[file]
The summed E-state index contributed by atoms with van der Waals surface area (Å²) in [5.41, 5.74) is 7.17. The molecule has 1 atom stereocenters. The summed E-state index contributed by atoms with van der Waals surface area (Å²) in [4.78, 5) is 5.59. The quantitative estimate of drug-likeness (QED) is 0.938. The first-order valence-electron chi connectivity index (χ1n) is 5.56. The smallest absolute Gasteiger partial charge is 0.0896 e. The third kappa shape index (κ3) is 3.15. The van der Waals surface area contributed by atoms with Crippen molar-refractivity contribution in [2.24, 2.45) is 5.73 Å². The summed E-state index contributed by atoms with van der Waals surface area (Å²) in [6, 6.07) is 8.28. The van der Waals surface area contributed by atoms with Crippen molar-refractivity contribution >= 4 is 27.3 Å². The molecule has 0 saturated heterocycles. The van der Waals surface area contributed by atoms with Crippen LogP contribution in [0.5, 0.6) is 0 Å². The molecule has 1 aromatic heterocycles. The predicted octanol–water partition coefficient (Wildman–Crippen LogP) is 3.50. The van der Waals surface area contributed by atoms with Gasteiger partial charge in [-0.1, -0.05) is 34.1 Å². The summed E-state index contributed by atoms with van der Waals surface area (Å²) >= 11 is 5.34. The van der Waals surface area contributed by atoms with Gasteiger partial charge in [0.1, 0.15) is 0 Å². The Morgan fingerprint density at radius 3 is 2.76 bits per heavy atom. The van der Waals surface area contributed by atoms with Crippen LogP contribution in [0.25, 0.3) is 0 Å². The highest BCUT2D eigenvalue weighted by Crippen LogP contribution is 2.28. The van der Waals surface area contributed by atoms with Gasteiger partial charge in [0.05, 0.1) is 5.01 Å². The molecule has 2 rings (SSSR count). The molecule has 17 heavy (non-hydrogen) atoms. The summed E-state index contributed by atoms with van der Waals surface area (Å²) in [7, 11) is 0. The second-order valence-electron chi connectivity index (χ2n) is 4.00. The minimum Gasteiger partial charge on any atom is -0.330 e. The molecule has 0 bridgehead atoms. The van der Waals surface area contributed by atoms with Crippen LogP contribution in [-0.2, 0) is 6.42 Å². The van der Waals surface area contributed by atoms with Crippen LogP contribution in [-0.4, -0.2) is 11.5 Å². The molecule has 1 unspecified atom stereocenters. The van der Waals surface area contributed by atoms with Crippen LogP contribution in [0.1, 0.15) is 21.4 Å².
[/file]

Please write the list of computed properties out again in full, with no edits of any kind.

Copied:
The summed E-state index contributed by atoms with van der Waals surface area (Å²) in [5.41, 5.74) is 7.17. The molecule has 1 atom stereocenters. The summed E-state index contributed by atoms with van der Waals surface area (Å²) in [4.78, 5) is 5.59. The quantitative estimate of drug-likeness (QED) is 0.938. The first-order valence-electron chi connectivity index (χ1n) is 5.56. The smallest absolute Gasteiger partial charge is 0.0896 e. The third kappa shape index (κ3) is 3.15. The van der Waals surface area contributed by atoms with Crippen molar-refractivity contribution in [2.24, 2.45) is 5.73 Å². The summed E-state index contributed by atoms with van der Waals surface area (Å²) in [6, 6.07) is 8.28. The van der Waals surface area contributed by atoms with Crippen molar-refractivity contribution >= 4 is 27.3 Å². The molecule has 0 saturated heterocycles. The van der Waals surface area contributed by atoms with Crippen LogP contribution in [0.5, 0.6) is 0 Å². The molecule has 1 aromatic heterocycles. The predicted octanol–water partition coefficient (Wildman–Crippen LogP) is 3.50. The van der Waals surface area contributed by atoms with Gasteiger partial charge in [-0.1, -0.05) is 34.1 Å². The summed E-state index contributed by atoms with van der Waals surface area (Å²) >= 11 is 5.34. The van der Waals surface area contributed by atoms with Gasteiger partial charge in [0.1, 0.15) is 0 Å². The Morgan fingerprint density at radius 3 is 2.76 bits per heavy atom. The van der Waals surface area contributed by atoms with Crippen LogP contribution in [0.25, 0.3) is 0 Å². The highest BCUT2D eigenvalue weighted by Crippen LogP contribution is 2.28. The van der Waals surface area contributed by atoms with Gasteiger partial charge in [0.05, 0.1) is 5.01 Å². The molecule has 2 rings (SSSR count). The molecule has 17 heavy (non-hydrogen) atoms. The summed E-state index contributed by atoms with van der Waals surface area (Å²) in [7, 11) is 0. The second-order valence-electron chi connectivity index (χ2n) is 4.00. The minimum Gasteiger partial charge on any atom is -0.330 e. The molecule has 0 bridgehead atoms. The van der Waals surface area contributed by atoms with Crippen LogP contribution in [-0.2, 0) is 6.42 Å². The van der Waals surface area contributed by atoms with Crippen LogP contribution in [-0.4, -0.2) is 11.5 Å². The molecule has 1 unspecified atom stereocenters. The van der Waals surface area contributed by atoms with Crippen LogP contribution in [0.1, 0.15) is 21.4 Å².